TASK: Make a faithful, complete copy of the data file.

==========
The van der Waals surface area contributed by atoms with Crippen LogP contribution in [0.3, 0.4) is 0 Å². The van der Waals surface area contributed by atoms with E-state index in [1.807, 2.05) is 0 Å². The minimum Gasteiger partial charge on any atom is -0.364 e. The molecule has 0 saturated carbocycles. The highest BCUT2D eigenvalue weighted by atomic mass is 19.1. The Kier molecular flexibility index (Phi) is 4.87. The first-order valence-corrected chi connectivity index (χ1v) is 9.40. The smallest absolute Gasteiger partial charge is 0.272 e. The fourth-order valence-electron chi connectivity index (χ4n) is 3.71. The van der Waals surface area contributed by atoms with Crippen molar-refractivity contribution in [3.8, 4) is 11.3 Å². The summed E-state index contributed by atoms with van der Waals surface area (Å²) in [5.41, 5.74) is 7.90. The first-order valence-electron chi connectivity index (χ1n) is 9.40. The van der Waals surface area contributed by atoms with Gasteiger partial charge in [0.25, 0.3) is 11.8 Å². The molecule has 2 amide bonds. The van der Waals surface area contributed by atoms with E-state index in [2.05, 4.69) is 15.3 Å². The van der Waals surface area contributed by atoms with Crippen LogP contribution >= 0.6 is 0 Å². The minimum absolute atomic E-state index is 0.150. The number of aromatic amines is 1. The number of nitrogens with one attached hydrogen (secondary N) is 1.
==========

The van der Waals surface area contributed by atoms with Crippen LogP contribution in [0.3, 0.4) is 0 Å². The van der Waals surface area contributed by atoms with E-state index in [1.807, 2.05) is 0 Å². The minimum Gasteiger partial charge on any atom is -0.364 e. The molecule has 0 saturated carbocycles. The highest BCUT2D eigenvalue weighted by atomic mass is 19.1. The Kier molecular flexibility index (Phi) is 4.87. The first-order valence-corrected chi connectivity index (χ1v) is 9.40. The smallest absolute Gasteiger partial charge is 0.272 e. The fourth-order valence-electron chi connectivity index (χ4n) is 3.71. The van der Waals surface area contributed by atoms with Crippen molar-refractivity contribution in [3.8, 4) is 11.3 Å². The summed E-state index contributed by atoms with van der Waals surface area (Å²) in [5.41, 5.74) is 7.90. The first-order valence-electron chi connectivity index (χ1n) is 9.40. The van der Waals surface area contributed by atoms with Gasteiger partial charge in [0.25, 0.3) is 11.8 Å². The molecule has 2 amide bonds. The van der Waals surface area contributed by atoms with E-state index in [2.05, 4.69) is 15.3 Å². The van der Waals surface area contributed by atoms with Crippen LogP contribution >= 0.6 is 0 Å². The minimum absolute atomic E-state index is 0.150. The number of aromatic amines is 1. The number of nitrogens with one attached hydrogen (secondary N) is 1.